“A generation ago, Americans voted almost exclusively on Election Day at local, neighborhood polling places. Early during the twentieth century, states adopted laws and procedures that allowed citizens to cast an absentee ballot by mail but restricted such ballots’ use to specific reasons, such as absence from the jurisdiction on Election Day, sickness or infirmity, or military service overseas. States also required procedures aimed at protecting the integrity of the absentee ballot, such as the signatures of witnesses or of a notary public. These tight restrictions on absentee vote-by-mail ballots kept the percentage of voters that cast such ballots small at about five percent.
“The revolution in casting ballots prior to Election Day started in the late 1970s when several western states, starting with California, introduced no-excuse absentee balloting. This new way of looking at absentee voting—more as a convenience option than an option of last resort—opened the way for increased voting by mail. Not long after California expanded absentee voting did we see the first trials of in-person early voting. This form of voting started in the late 1980s when Texas, and a few years later Tennessee, opened up polling locations for several weeks prior to Election Day where voters could cast ballots with the security of the polling place.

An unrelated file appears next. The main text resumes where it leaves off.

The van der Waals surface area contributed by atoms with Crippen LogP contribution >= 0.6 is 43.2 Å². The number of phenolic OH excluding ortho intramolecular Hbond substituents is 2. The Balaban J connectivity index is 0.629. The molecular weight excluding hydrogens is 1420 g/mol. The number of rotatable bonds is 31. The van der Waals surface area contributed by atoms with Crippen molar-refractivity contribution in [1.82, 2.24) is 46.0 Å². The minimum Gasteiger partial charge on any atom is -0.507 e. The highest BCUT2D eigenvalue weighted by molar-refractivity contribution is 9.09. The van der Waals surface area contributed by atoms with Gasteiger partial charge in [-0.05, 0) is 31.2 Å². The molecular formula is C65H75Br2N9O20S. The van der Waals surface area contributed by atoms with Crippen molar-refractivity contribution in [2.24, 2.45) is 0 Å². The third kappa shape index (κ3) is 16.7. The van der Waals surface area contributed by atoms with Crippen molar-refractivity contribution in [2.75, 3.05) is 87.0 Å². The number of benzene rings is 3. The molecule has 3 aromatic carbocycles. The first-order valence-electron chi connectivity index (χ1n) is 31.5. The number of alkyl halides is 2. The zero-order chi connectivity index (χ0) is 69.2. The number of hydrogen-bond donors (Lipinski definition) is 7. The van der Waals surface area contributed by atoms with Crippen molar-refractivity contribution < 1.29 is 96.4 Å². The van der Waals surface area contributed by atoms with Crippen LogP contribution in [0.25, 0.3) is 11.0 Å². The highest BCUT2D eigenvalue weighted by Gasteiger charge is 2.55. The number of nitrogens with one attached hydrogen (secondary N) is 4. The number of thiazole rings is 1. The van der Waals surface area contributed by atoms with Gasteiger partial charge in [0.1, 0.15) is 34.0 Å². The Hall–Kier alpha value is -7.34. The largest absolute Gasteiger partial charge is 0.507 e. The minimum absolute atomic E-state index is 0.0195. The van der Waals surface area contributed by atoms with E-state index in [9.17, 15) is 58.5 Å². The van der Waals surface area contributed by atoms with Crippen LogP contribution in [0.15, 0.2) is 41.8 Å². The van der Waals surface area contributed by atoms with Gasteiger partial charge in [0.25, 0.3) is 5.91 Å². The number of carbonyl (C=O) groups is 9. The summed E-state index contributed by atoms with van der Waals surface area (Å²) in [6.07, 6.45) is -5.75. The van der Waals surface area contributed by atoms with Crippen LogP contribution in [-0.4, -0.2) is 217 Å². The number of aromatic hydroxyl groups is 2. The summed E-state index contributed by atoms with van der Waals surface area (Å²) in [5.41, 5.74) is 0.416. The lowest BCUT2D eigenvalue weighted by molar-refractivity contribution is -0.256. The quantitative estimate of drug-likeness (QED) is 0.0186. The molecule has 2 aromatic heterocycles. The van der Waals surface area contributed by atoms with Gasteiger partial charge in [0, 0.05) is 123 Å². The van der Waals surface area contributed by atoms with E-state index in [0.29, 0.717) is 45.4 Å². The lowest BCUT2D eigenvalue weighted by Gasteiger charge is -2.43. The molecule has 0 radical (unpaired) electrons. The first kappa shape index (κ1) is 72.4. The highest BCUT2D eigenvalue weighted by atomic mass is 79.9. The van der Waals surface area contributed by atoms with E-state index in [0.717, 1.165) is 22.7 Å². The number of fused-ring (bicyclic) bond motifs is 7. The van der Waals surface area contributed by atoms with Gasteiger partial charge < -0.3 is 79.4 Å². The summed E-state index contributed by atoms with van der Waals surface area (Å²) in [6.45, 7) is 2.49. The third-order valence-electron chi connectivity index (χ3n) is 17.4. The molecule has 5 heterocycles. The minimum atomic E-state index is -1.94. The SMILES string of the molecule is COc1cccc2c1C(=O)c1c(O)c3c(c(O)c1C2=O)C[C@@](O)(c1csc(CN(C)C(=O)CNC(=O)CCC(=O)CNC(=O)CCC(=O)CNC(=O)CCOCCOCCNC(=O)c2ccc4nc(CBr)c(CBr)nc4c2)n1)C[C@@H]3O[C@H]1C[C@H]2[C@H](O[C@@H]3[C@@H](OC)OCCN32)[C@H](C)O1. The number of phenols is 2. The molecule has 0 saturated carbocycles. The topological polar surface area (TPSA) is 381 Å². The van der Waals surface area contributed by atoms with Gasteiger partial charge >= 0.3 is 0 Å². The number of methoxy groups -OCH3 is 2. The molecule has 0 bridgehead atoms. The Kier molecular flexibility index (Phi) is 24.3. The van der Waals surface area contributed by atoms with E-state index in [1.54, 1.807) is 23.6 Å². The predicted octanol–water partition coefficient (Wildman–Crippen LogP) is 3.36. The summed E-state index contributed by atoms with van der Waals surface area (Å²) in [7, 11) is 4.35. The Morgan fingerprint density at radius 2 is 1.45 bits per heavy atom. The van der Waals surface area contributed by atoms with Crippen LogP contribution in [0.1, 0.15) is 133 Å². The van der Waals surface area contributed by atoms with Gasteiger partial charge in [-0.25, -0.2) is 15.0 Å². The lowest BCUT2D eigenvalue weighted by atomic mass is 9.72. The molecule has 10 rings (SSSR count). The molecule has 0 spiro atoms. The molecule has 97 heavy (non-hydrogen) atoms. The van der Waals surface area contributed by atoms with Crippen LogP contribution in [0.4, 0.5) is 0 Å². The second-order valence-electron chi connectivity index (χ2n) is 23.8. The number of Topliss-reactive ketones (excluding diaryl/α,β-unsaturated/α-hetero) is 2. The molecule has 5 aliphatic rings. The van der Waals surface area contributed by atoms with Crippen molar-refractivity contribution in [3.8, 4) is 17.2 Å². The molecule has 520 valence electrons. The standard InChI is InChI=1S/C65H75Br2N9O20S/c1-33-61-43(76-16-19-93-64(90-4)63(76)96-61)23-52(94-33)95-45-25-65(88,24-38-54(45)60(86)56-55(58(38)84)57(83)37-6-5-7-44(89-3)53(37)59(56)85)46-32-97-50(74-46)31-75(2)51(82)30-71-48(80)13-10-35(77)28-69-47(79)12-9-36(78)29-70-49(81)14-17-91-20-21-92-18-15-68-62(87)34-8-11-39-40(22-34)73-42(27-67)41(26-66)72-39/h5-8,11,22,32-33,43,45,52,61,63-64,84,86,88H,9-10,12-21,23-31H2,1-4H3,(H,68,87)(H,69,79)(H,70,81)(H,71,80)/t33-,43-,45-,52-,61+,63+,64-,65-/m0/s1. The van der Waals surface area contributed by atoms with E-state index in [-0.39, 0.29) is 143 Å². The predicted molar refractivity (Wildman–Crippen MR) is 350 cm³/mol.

“These early seeds planted three decades ago have today yielded tremendous growth in the number of people who cast ballots prior to Election Day. Nearly a third of voters in 2012 cast their ballots prior to Election Day; over 17 percent of voters cast absentee ballots by mail and over 14 percent of voters cast their ballots at an early in-person polling location.”